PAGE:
Africans lead UK learners

May 16, 2003

Over 80 per cent of African adults in Britain are engaged in formal learning, more than the general British adult population, a survey published this week shows.

The analysis of the 2002 Labour Force Survey of ethnic minority participation in UK education reveals markedly different patterns of learning among minorities.

While 78 per cent of the general adult population aged 16 to 64 is engaged in learning, just over half of Pakistanis and 48 per cent of Bangladeshis are participating. This is in contrast to 84 per cent of African adults, and 71 per cent of Chinese and Indians surveyed.

"The system is dramatically more effective at serving the needs of some communities than others," says the report, produced jointly by the Department for Education and Skills and the National Institute for Adult and Continuing Education.

"This analysis shows there is an absolute need to focus on those groups who are underrepresented in learning as well as women from a number of ethnic minority groups," the report says.

The survey found that in the general population a higher proportion of men are engaged in learning - 72 per cent - compared with 64 per cent of women.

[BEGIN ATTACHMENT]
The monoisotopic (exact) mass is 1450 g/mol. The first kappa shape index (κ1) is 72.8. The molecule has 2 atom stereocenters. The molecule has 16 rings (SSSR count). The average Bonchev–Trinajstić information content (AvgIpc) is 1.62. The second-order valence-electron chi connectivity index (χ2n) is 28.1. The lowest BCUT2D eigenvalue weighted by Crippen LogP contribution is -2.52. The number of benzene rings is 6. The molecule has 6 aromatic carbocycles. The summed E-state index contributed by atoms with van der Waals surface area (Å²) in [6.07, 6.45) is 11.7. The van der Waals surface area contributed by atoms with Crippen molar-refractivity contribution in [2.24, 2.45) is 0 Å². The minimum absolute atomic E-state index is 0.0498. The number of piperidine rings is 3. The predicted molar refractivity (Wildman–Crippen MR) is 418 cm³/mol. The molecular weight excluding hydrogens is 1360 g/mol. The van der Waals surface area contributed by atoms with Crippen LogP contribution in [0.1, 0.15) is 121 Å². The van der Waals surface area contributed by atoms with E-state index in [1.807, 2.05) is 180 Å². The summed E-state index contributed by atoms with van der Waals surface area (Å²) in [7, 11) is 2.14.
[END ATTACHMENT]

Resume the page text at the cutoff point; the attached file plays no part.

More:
This trend is replicated among the minority ethnic population with the exception of Caribbean and Chinese women, who are more likely to be learners than men.

Married adults in the general population are more likely to be learners (70 per cent) than singles (64 per cent). But the opposite is true of minority groups.

In general, those under the age of 30 are more likely to be learning than older people. The decline in participation is steep over the age of 55 with the exception of Africans - 43 per cent of those aged 65 and over are still taking part in learning.

In both general and minority populations, those in higher socioeconomic classes are more likely to be learners - 94 per cent of minority adults in managerial and professional occupations. African and Caribbean groups again show greatest involvement.

Light and Shade by Fiona Aldrige and Alan Tuckett,

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